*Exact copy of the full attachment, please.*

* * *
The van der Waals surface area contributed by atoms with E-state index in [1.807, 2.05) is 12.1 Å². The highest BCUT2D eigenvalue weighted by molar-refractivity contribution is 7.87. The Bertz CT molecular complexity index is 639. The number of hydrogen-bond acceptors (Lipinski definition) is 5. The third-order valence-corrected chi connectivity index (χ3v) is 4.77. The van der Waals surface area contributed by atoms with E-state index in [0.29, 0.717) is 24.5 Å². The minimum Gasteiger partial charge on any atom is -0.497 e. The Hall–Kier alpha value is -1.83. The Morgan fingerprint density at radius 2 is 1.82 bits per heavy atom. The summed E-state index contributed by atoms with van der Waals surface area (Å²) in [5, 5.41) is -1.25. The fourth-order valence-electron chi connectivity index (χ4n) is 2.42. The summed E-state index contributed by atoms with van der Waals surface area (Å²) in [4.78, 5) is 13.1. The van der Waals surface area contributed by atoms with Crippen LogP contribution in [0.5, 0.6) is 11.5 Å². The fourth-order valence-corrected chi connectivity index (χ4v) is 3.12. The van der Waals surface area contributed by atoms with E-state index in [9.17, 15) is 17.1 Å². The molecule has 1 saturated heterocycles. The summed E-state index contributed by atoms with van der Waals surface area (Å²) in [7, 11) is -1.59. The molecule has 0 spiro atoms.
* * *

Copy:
The van der Waals surface area contributed by atoms with E-state index in [1.807, 2.05) is 12.1 Å². The highest BCUT2D eigenvalue weighted by molar-refractivity contribution is 7.87. The Bertz CT molecular complexity index is 639. The number of hydrogen-bond acceptors (Lipinski definition) is 5. The third-order valence-corrected chi connectivity index (χ3v) is 4.77. The van der Waals surface area contributed by atoms with E-state index in [0.29, 0.717) is 24.5 Å². The minimum Gasteiger partial charge on any atom is -0.497 e. The Hall–Kier alpha value is -1.83. The Morgan fingerprint density at radius 2 is 1.82 bits per heavy atom. The summed E-state index contributed by atoms with van der Waals surface area (Å²) in [5, 5.41) is -1.25. The fourth-order valence-electron chi connectivity index (χ4n) is 2.42. The summed E-state index contributed by atoms with van der Waals surface area (Å²) in [4.78, 5) is 13.1. The van der Waals surface area contributed by atoms with Crippen LogP contribution in [0.5, 0.6) is 11.5 Å². The fourth-order valence-corrected chi connectivity index (χ4v) is 3.12. The van der Waals surface area contributed by atoms with E-state index in [9.17, 15) is 17.1 Å². The molecule has 1 saturated heterocycles. The summed E-state index contributed by atoms with van der Waals surface area (Å²) in [7, 11) is -1.59. The molecule has 0 spiro atoms.